Zev Technologies has steadily increased its footprint in the firearm industry. Best known for placing its unique design spins on components for the most popular Glock and SIG Sauer pistols, this Centralia, WA-based company is also in the AR market. The company’s Core series consists of rifles and pistols in both Elite (rifle and pistol) and Duty (rifle only) models. Rifles are chambered in 5.56 NATO, but the Elite pistols are also offered in .300 BLK. Additionally, Zev offers a higher-end Billet series of AR rifles chambered in 5.56 NATO or .308 Win. I recently had the chance to run a Core Duty rifle through its paces.
Because I spend most days knee-deep in the custom AR world, I am somewhat apprehensive about testing other maker’s guns. I want any firearm I test to do well because it means there is one more good option out there for Americans to consider when making such an important purchase decision. Unfortunately, some fall short during the evaluation process, and I am compelled to report the bad news to both makers and readers when that happens. It turns out that I need not have worried about Zev’s Core Duty AR: It is a shooter.
On the outside, the Core Duty looks pretty standard for AR offerings these days: flattop, mil-spec upper with feedramp cuts, forged mil-spec lower, 16-inch barrel, 14.6-inch wedge-lock freefloat fore-end with full top rail and M-Lok slots, nickel-boron-coated trigger and Magpul furniture. But, what the Core Duty lacks in flair, it more than makes up for in common-sense component choices and overall performance.
For example, the trigger is advertised as “Enhanced Mil-Spec.” I normally interpret that to be a single-stage unit that may range in feel anywhere from pleasing to not-quite-horrible. My sample rifle’s trigger was excellent and, whether or not it was intentional, actually functioned like a two-stage unit. I measured it several times and found pull weights averaged 1 pound, 11 ounces in the first stage and 1 pound, 3 ounces in the second stage. Other niceties included a Radian ambidextrous selector and Zev’s unique combination flash hider and compensator.
A close look at the low-profile gas block revealed that it was not secured to the barrel by conventional-AR methods. Instead of having setscrews, transverse pins or clamping bolts, it appeared to be secured against the barrel’s journal shoulder by a collet nut threaded directly to the barrel in front of the gas block. From the viewpoint of someone who pulls ARs apart and puts them back together every day, I can see the utility of this arrangement, especially since the gas block is automatically timed via a small key that indexes into a barrel recess.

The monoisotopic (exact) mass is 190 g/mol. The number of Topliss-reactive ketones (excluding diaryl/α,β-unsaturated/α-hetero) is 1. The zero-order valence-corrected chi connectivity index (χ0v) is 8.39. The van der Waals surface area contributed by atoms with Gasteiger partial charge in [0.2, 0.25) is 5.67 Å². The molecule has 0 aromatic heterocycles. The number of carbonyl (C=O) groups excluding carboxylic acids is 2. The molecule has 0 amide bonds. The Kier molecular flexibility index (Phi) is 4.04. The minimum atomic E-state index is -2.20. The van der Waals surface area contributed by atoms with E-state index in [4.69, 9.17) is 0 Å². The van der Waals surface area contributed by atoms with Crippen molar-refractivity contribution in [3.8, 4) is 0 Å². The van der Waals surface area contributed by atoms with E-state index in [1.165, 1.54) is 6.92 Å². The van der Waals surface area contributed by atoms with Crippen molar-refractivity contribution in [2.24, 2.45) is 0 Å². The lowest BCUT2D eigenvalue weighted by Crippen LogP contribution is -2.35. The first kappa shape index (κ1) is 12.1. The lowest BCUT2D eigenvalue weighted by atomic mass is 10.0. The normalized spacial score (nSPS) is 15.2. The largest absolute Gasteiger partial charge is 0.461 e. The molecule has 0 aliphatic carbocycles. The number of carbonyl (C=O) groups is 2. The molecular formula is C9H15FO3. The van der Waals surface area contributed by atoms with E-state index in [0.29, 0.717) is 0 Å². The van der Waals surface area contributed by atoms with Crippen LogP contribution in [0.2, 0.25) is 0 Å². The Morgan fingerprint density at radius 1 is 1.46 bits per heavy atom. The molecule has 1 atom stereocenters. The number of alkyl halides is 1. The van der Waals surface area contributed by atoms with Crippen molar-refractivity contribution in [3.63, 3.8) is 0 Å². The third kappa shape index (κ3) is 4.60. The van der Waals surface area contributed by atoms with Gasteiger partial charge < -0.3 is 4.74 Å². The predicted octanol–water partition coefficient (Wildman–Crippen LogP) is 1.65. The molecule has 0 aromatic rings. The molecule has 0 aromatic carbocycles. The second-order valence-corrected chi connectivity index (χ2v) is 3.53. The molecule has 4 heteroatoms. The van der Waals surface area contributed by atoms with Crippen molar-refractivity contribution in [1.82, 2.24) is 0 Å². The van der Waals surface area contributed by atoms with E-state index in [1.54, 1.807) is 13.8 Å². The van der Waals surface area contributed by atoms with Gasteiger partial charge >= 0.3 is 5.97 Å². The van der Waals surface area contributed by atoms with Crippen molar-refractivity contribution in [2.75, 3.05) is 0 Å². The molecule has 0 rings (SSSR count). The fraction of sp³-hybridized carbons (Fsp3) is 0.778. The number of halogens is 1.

I was happy to see that Zev’s phosphated, AR-15-style bolt carrier’s gas-key screws were aggressively staked. Likewise, the castle nut securing the Core Duty’s receiver extension was effectively peened in one position. This simple—and often overlooked—assembly step can prevent several complex problems from developing later on.
I mounted a Tract Optics Toric 4-20X riflescope for 100-yard accuracy work and a Vortex 1-6X scope for close-range shooting. Not being graced with pallets of free evaluation ammunition, I limited testing to two Black Hills Ammunition loads for this rifle. One was an effective defensive expander and the other a clean-flying, open-tip match round.
On-target performance was adequate with the expander, which tends to shoot a bit tighter in most other 16-inch guns. The OTM load turned out to be a real winner in the Core Duty. I seldom come across an off-the-shelf AR that averages sub-.75 MOA groups with any load in what is essentially a service-grade barrel. The sample rifle did just that without blinking. It also worked through 50 rounds of slow-fire testing and another 50 rounds’ worth of rapid-fire strings without a hitch.
Zev’s muzzle-device design and performance are also worth noting. It featured a series of 12-o’clock ports that were fronted by three helically arranged, partially perforated flash-mitigation prongs. Muzzle control was excellent, both in prone and while standing. I was unable to shoot the rifle at night, but I used a test tunnel for grouping. Normally, any amount of flash is discernible to the shooter while using the tunnel, but it was not visible with either test load in the Core Duty. An added bonus of this device was that my electronically enhanced ears did not pick up any of the harmonic ringing we have come to expect from flash-hider prongs.
Aftermarket aficionados should note that Zev offers this same muzzle device for a list price of $79, though actual retail-store pricing is a bit less. The only thing that could make this excellent flash hider/compensator better would be if it served as a QD mount for my favorite brand of sound suppressor.
My test Core Duty 5.56 rifle was an all-around good performer. I would not hesitate to recommend it to anyone looking for a carbine that’s a couple of steps up from off-the-shelf. If the rest of Zev’s AR products acquit themselves similarly, other U.S. manufacturers should probably take note of what Zev is [very quietly] doing right. Just sayin’…